I’ve probably made it pretty clear that I am a tack addict; I absolutely love the smell and feel of quality leather and (almost) all things that glitter. Unfortunately for me, I am not independently wealthy, which means I tend to be a ferocious bargain hunter (yes, I do get some sick pleasure out of a good deal, much to The Husband’s dismay as my definition of “good deal” and his aren’t always aligned).
Enter the Solo Swerve bridle. I was hunting around online for a new bridle for a client horse and I stumbled upon the Solo Equine website. Solo Equine is a Canadian company run by Stephen Forbes, an actual dressage trainer (bonus when someone making a product also uses said product)! The bridles all looked lovely and well made, so I thought I pretty much had to give them a try.
Although all the bridles looked super, the Swerve offers an anatomical crown that I was interested in trying (although I did lust after the Solo Splendor). It also gave me a nice chance to compare it to the PS of Sweden bridle that I have with a similar crown.
When the bridle arrived (quite quickly I might add), my initial impression was that I’d found some sort of Unicorn bridle – the leather was ridiculously nice for the price point and the bling pretty much blinding. I can honestly say that the quality of the leather and craftsmanship on the Solo bridle is on par with the PS of Sweden double that I have. It may even be possible to say that it is of higher quality given that the pad on the crank of my PS of Sweden bridle broke after less than a month of use (and no, I do not strap my horse’s lips together).
The Swerve bridle is nicely padded at the poll, and well cut back away from the horse’s ears. The noseband itself is also quite soft, with good padding. The hardware used is nicely sized and well made, giving the bridle a really polished look (unlike some of those FSS bridles you see on eBay that come in fun colors and designs, but have large, gaudy buckles made of questionable metal).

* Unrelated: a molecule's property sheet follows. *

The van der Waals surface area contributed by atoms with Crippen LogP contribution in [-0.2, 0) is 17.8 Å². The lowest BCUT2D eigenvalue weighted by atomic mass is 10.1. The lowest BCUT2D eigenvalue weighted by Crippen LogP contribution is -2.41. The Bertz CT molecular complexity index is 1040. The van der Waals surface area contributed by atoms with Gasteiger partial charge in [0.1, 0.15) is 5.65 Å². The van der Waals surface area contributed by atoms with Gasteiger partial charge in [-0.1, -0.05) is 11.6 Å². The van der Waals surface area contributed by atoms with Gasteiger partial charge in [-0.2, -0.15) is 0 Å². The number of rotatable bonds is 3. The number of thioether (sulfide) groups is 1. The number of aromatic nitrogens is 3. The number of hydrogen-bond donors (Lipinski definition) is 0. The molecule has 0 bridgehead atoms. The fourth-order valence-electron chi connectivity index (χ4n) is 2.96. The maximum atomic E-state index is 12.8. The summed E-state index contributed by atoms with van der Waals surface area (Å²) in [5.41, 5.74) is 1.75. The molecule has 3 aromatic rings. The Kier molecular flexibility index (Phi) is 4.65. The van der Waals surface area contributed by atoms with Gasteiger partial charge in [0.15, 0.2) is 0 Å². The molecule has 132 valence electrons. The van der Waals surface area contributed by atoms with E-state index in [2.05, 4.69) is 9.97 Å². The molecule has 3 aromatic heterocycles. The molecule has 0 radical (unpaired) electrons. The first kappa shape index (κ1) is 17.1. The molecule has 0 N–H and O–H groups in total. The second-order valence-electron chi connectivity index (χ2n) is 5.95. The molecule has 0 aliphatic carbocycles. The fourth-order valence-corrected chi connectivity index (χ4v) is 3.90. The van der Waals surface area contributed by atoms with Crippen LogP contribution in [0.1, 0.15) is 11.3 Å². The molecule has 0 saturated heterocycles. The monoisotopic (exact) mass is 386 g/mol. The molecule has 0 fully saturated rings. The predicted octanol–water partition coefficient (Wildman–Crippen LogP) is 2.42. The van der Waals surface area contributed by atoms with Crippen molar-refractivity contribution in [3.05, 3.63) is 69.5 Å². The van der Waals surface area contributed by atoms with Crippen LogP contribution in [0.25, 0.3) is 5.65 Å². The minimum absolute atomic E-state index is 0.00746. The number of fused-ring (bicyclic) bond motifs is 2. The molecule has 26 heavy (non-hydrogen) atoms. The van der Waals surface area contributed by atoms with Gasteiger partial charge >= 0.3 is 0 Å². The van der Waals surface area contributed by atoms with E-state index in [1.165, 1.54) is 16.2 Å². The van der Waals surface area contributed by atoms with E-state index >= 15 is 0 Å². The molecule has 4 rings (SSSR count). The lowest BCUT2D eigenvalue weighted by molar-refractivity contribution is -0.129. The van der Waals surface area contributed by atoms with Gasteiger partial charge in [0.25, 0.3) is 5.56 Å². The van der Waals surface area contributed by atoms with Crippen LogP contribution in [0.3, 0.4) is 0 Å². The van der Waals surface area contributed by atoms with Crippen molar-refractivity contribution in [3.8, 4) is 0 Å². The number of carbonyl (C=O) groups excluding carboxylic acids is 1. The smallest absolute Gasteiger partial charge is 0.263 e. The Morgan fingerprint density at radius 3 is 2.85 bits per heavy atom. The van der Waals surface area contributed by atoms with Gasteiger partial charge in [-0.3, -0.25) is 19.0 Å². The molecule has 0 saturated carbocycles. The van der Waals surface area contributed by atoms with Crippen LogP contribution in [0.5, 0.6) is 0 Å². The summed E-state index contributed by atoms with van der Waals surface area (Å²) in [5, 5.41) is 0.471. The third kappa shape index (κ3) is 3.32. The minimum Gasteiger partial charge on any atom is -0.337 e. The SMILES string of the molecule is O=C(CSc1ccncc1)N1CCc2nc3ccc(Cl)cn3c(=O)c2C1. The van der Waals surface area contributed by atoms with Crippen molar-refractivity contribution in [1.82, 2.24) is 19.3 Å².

The bling browband was also well made, with a finished backing and crystals that seem very secure. I have had a few bling browbands that had felt, or even twine, along the backside which while not particularly noticeable while riding, does seem somewhat flimsy. The Swerve browband seems to be solidly made, and it is undoubtedly sparkly (and who doesn’t love glitter?).
Certainly my initial impression was positive, but what’s likely more significant is that my opinion hasn’t changed after the last month or so using the bridle on at least three different horses, almost daily. While a month isn’t a long time, swapping a bridle around on multiple horses for a month will put some wear on it. I’m happy to report that the bridle continues to clean up well, the leather breaking in nicely and the browband remaining just as sparkly. The patent leather is also holding up well, which I know from past experience can be a bit of an issue given the bit can rub against it.
Overall, I am very happy with the Solo Swerve and impressed by the quality, especially for the price point; you won’t find a nice, more fashionable bridle for the money. If you’re looking for a well made bridle that’s functional, elegant, and won’t make your bank account weep, you should check out Solo Equine’s line!
You can see Solo Equine’s full range of products here on their website (they just introduced a double bridle too!), as well as connect with them on Facebook to see more product pictures and receive sale and contest notices.
Go Riding! Look fabulous while doing it.
Morgane Schmidt Gabriel is a 34-year-old teacher/artist/dressage trainer/show announcer/ who still hasn’t quite decided what she wants to be when she grows up. A native Floridian, she now lives in Reno, NV, where she’s been able to confirm her suspicion that snow is utterly worthless. Though she has run the gamut of equestrian disciplines, her favorite is dressage. She was recently able to complete her USDF bronze and silver medals and is currently working on her gold. Generally speaking her life is largely ruled by Woody, a 14.2 hand beastly quarter horse, Willie, a now beastly 7-year-old Dutch gelding, and Stormy, her friend’s nearly all white paint gelding with a penchant for finding every mud hole and pee spot in existence. Visit her website at www.theideaoforder.com.